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Ecuador

Executive Summary

Ecuador is a constitutional, multiparty republic with an elected president and unicameral legislature. In 2017 voters elected President Lenin Moreno from the ruling party Alianza PAIS (Proud and Sovereign Fatherland) and chose members of the National Assembly in elections that were generally free and fair.

The National Police maintains internal security and law enforcement and is under the authority of the Ministry of Government. The military is under the supervision of the Ministry of Defense and is responsible for external security. Police and military forces share responsibility for border enforcement, with the military also having limited domestic security responsibilities. The military may complement police operations to maintain and control public order when expressly mandated. Migration officers are civilians and report to the Ministry of Government. Civilian authorities maintained effective control over the security forces. Members of the security forces allegedly committed some abuses.

Significant human rights issues included: reports of torture and abuse by police officers and prison guards; harsh and life-threatening prison conditions; the existence of criminal libel laws; serious acts of corruption; lack of investigation of and accountability for violence against women and children; and the use of child labor.

The government took steps to investigate and prosecute officials who committed human rights abuses.

Section 1. Respect for the Integrity of the Person, Including Freedom from:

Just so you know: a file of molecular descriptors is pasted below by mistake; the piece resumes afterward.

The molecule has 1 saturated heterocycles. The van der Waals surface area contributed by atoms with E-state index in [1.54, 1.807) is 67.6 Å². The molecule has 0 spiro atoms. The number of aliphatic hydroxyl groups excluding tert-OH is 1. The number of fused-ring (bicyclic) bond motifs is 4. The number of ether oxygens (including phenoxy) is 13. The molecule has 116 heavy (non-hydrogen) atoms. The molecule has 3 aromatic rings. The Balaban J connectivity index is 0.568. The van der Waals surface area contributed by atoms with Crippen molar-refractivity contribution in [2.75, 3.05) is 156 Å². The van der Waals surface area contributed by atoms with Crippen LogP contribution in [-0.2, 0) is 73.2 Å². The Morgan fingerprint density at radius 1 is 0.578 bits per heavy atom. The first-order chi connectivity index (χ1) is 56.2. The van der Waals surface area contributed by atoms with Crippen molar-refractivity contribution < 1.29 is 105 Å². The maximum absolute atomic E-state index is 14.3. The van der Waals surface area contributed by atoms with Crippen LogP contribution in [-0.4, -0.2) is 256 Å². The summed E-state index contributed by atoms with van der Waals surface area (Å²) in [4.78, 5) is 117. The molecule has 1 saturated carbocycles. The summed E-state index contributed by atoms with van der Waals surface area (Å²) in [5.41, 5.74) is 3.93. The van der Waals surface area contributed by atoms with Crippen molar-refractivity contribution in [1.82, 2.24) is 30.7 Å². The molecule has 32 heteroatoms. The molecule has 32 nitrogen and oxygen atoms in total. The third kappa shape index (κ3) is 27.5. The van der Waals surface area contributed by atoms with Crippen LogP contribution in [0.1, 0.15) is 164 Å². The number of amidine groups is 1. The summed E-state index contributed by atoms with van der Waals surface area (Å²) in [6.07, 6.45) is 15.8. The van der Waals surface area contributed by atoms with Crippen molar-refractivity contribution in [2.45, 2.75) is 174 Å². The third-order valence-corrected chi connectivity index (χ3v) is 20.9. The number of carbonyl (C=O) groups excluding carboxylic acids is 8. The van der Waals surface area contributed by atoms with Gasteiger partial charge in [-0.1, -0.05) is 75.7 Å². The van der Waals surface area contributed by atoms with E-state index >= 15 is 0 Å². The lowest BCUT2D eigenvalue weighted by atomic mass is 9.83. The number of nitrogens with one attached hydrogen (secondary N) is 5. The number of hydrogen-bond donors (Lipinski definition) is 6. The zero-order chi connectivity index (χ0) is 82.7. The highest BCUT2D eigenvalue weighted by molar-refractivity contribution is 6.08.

d. Arbitrary Arrest or Detention

The law prohibits arbitrary arrest and detention and provides for the right of any person to challenge the lawfulness of his or her arrest or detention in court, but there were reports that provincial and local authorities did not always observe these provisions. According to NGOs, illegal detentions continued to occur.

Section 6. Discrimination, Societal Abuses, and Trafficking in Persons

Indigenous People

There were no reports of restrictions placed on indigenous persons and their institutions in decisions affecting their property or way of life. The law provides indigenous persons the same civil and political rights as other citizens. The constitution strengthens the rights of indigenous persons and recognizes Kichwa and Shuar as “official languages of intercultural relations.” The constitution grants indigenous persons and communities the right to prior consultation, which is to participate in decisions on the exploitation of nonrenewable resources located on their lands that could affect their culture or environment, although indigenous peoples’ organizations noted public- and private-sector actors often ignored prior consultation. The constitution also allows indigenous persons to participate in the economic benefits natural resource extraction projects may bring and to receive compensation for any damages that result.

In the case of environmental damage, the law mandates immediate corrective government action and full restitution from the responsible company, although some indigenous organizations asserted a lack of consultation and remedial action. The law recognizes the rights of indigenous communities to hold property communally, although the titling process remained incomplete in parts of the country. During the 2018 national referendum, voters approved two constitutional amendments relevant to indigenous communities, prohibiting mining in urban and protected areas and limiting oil drilling in Yasuni National Park.